Post #3001: Moving toward moving.

Subsequent to my post last week, we are really doing this thing – and I’m feeling excited about it, after a weekend of looking at houses, and driving around the little island of Gabriola.

Up until this point I have been a bit ambivalent about the move, I have to admit. While the practicalities of the plan spoke volumes to me (get out of debt, live in a quieter place, be closer to family) – the reality of moving, leaving people behind, and having to pack and clean up our life in Vancouver was leaving me a bit torn in two. But after looking around homes, walking on beaches, and really connecting with Brian over the last few days about hopes/dreams/goals – I have come to a place of equanimity with the idea of moving, and true excitement about a new house and community to explore.

It doesn’t hurt that I came into work and received some good news about a new project that I might be tasked to for the next few years – one that would allow me to work from anywhere which means I won’t face having to work out of the Vancouver office for a good long time to come. That piece is still very much up in the air – but it looks like it will land firmly in my favour because I am so specialized for the proposal being made (and in some way have inspired it through my work – more on that in future post if it comes to fruition). Short story is, things are lining up in a way that makes this feel more possible than it did even four days ago.

There are two houses which we have in our sights at the moment, neither of which I am linking to here at the moment. The properties are both comparable in terms of house quality – with one having an incredible view, and the other being steps to the beach – with a large price difference between them. (Views are apparently more expensive than I thought they would be, and waterfront is downright unattainable). What we decide to do will depend on a number of factors, not the least of which is how much we sell our house for – and that we will likely know tomorrow night.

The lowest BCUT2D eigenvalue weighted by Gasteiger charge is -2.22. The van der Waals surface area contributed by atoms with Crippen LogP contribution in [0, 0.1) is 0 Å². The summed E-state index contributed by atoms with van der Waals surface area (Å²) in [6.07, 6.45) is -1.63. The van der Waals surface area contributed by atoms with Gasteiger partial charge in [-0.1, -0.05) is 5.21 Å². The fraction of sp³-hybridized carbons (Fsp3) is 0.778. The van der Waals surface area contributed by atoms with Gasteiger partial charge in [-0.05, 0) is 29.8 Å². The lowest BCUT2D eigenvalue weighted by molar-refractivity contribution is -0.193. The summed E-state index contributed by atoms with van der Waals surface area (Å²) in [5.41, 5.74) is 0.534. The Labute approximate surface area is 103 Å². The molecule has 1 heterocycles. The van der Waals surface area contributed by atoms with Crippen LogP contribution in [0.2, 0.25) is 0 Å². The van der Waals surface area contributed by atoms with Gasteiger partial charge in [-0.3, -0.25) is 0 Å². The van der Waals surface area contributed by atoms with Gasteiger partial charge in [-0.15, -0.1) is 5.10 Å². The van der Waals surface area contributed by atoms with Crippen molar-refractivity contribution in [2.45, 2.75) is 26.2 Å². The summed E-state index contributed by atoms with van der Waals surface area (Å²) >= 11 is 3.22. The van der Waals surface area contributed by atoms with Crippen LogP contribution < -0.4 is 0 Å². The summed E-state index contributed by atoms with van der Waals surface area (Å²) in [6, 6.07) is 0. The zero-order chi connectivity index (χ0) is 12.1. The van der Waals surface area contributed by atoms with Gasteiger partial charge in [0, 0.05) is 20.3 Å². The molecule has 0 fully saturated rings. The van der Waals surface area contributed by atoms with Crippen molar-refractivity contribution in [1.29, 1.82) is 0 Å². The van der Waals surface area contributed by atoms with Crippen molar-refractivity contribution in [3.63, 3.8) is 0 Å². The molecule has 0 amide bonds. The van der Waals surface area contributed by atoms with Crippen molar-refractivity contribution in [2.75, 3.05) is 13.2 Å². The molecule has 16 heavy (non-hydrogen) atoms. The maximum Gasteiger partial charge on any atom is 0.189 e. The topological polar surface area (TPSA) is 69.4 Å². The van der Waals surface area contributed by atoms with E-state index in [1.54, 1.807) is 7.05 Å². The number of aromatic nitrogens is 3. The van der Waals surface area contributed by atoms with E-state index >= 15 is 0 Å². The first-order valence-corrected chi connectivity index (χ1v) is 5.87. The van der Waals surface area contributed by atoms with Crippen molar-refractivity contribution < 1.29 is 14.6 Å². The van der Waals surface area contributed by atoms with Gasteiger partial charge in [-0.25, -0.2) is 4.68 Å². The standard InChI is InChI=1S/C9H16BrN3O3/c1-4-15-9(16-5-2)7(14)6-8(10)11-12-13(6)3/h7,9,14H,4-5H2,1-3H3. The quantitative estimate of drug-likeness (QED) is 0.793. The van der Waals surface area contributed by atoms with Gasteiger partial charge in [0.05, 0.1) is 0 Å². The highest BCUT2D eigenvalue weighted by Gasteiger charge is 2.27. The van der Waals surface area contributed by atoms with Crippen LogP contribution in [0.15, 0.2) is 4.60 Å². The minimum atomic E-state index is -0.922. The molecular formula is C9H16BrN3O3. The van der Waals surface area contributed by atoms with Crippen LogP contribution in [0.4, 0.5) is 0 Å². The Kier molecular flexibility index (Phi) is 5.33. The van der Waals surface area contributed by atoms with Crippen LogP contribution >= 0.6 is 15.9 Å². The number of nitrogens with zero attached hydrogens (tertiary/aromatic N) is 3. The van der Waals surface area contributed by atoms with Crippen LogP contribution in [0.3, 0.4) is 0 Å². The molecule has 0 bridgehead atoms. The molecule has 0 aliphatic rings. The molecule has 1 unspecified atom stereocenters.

But what all of it – the selling and buying of real estate brings to mind – is how much it is purely psychological drama and nothing else which drives the prices on such choices. Or in other words – we find ourselves asking, how many tens of thousands (or hundred of thousands) extra is a view, or waterfront, or a super-fancy bathroom worth? And that question is only answered emotionally, because the practical *need* of housing (a place to sleep and cook) is served by far less than what is on offer in either place.

As both seller and buyer, I am aware of the heightened emotion that real estate purchases bring on. I remember buying our house on William Street almost seven years ago to the day – and how desperately I felt that I needed that house, the terrible emotional welling that occurred when it appeared that someone might outbid us, and how convinced I became that there was no other possible way forward than to get that, exact house. Likewise, when I sold my home on the Sunshine Coast, I dug my heels in over $5000 in the closing price and felt all sorts of terrible things towards the people who were trying to push the price down to something that would create more ease for them. There is nothing like the power we vest in land ownership to remind one of how in thrall we can be to our emotional states.